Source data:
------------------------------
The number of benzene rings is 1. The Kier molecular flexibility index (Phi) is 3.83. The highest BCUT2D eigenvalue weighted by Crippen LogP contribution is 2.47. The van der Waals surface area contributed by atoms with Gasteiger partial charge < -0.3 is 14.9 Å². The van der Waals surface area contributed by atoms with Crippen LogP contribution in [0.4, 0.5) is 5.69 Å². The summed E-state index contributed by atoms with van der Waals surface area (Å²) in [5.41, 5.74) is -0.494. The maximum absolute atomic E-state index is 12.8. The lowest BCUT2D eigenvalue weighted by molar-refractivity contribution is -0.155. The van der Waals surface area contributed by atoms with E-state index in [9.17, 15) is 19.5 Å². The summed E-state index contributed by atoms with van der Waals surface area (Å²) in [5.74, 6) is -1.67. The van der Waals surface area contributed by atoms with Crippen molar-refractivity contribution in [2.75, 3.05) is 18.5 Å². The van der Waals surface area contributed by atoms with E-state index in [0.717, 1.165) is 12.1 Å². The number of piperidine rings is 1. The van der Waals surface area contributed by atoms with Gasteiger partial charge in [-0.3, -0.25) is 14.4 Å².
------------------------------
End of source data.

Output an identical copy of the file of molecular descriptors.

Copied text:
The number of benzene rings is 1. The Kier molecular flexibility index (Phi) is 3.83. The highest BCUT2D eigenvalue weighted by Crippen LogP contribution is 2.47. The van der Waals surface area contributed by atoms with Gasteiger partial charge < -0.3 is 14.9 Å². The van der Waals surface area contributed by atoms with Crippen LogP contribution in [0.4, 0.5) is 5.69 Å². The summed E-state index contributed by atoms with van der Waals surface area (Å²) in [5.41, 5.74) is -0.494. The maximum absolute atomic E-state index is 12.8. The lowest BCUT2D eigenvalue weighted by molar-refractivity contribution is -0.155. The van der Waals surface area contributed by atoms with E-state index in [9.17, 15) is 19.5 Å². The summed E-state index contributed by atoms with van der Waals surface area (Å²) in [5.74, 6) is -1.67. The van der Waals surface area contributed by atoms with Crippen molar-refractivity contribution in [2.75, 3.05) is 18.5 Å². The van der Waals surface area contributed by atoms with E-state index in [0.717, 1.165) is 12.1 Å². The number of piperidine rings is 1. The van der Waals surface area contributed by atoms with Gasteiger partial charge in [-0.3, -0.25) is 14.4 Å².